When your home is under a mortgage contract, you’re usually making one payment every month or a total of 12 payments every year. That’s how mortgages are typically designed, ensuring that you can budget for it monthly and that you’ll always know exactly how much to pay.
However, typical mortgage terms last for 30 years, and realistically speaking, almost no one remains in one home for that long. The average length that a family stays in one home is only 8 years, according to the first-quarter U.S. home sales report by Attom Data Solutions. While that length still makes 12 payments a year still feasible, it wouldn’t hurt to pay off your mortgage earlier, because that way, you’d be saving a lot of money from interest.
That said, here are different ways on how to pay off your mortgage easier and faster:
1. Make Biweekly Payments
If you only pay once a month, make that twice, instead. In a biweekly payment, you divide what you’re currently paying every month, so if you’re spending $1,000 monthly, make that $500 every two weeks. It would seem the same thing as making one payment every month, but here’s the difference: if you pay $500 every two weeks, your total yearly payments will fall at $13,000, and that extra $1,000 will be applied directly to your principal.
Here’s how much money you can save from the interest. If your home in Guilford, for example, has a mortgage principal rate of $200,000 and a fixed 5% interest, making biweekly payments can save you over $34,000 in interest, and you’d be able to pay off your mortgage five years earlier.
If your lender happens to not allow biweekly payments, you can still make it work by dividing your monthly payments by 12 and then adding an amount specifically for the principal. As a result, you’d still be making regular monthly payments, plus an extra that can be directly applied to the principal.
2. Make Extra Payments Whenever You Can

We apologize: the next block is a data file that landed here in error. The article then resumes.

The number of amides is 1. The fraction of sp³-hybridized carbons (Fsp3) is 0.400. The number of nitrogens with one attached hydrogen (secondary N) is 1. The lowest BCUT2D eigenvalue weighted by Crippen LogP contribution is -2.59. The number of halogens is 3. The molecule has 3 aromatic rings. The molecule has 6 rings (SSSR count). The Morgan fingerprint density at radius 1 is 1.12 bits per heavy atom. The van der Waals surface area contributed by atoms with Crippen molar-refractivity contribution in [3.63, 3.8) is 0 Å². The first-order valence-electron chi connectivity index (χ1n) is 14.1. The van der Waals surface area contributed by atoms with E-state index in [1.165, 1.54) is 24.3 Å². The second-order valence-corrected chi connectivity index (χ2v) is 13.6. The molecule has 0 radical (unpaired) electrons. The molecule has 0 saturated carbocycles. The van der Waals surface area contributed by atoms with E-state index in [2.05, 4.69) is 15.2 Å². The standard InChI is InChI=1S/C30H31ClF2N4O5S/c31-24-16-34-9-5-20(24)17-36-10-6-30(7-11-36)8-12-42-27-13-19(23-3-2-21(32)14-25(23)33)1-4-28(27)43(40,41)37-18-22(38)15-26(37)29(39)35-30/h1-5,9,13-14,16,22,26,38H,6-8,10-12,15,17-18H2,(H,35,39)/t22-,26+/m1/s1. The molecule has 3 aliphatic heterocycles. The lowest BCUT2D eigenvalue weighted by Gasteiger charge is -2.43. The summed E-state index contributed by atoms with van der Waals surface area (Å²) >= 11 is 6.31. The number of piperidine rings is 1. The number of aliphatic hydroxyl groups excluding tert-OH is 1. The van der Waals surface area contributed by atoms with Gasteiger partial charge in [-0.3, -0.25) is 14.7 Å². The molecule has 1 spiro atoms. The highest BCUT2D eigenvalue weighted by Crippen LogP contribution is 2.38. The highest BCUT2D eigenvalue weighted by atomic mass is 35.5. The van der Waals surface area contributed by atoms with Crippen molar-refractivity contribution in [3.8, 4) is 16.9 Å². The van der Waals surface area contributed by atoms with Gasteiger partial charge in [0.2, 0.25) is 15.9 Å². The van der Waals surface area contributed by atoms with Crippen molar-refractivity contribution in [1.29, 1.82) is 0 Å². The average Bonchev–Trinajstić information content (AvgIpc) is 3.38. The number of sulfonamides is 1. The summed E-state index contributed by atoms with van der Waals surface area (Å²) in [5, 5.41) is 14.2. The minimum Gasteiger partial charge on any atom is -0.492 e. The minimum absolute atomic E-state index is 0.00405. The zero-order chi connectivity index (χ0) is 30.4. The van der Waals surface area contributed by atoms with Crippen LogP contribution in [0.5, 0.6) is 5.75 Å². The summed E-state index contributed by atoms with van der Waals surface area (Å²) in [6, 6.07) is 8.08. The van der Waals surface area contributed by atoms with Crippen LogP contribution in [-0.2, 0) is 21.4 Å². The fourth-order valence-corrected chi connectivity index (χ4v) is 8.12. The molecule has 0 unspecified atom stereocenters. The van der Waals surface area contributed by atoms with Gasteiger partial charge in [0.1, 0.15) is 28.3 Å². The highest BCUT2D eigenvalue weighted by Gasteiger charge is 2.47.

If your current circumstances deem a biweekly payment impossible, then only make extra payments whenever it’s convenient for you. If you pay $1,000 every month, try to add $35 whenever you can, and the next time you’re able to pay extra again, make that $40. The idea is to increase your extra payments as you go along, enabling you to pay off your mortgage earlier.
3. Take Advantage of Windfalls
When you get a raise or receive bonuses, set aside an amount for your mortgage payments right away. Also do the same for cash gifts, tax refunds, and any other kind of windfall. Try to resist the temptation of splurging in something unnecessary when you receive a huge amount of cash; think about the reward of being able to pay off your mortgage earlier!
Refinancing is always an option if you want to pay off your mortgage easier. In your new contract, the interest rate will most likely be lower, which means you’ll have a smaller amount to pay every month or every two weeks. You can also refinance for a shorter term, which would increase your monthly payments but will ensure that you can pay off your loan faster with lesser interests in total.
5. Reduce Overspending
Re-assess your spending habits and make adjustments if necessary. You may be shopping too much, dining out too often, or buying luxuries that you can certainly live without. Skip spending for these nonessential things and put the extra money into your savings. With more savings, the more you’re able to make extra payments for your mortgage, wiping out your debt faster.
Bonus Tip: No Pressure
If, at the moment, you’re incapable of paying off your mortgage earlier, don’t panic. If you have other financial obligations such as tuition fees and credit card debt, don’t sacrifice those for your mortgage. The key is to budget wisely and to cut down unnecessary expenses, and in no time, you’d find yourself debt-free and more financially stable.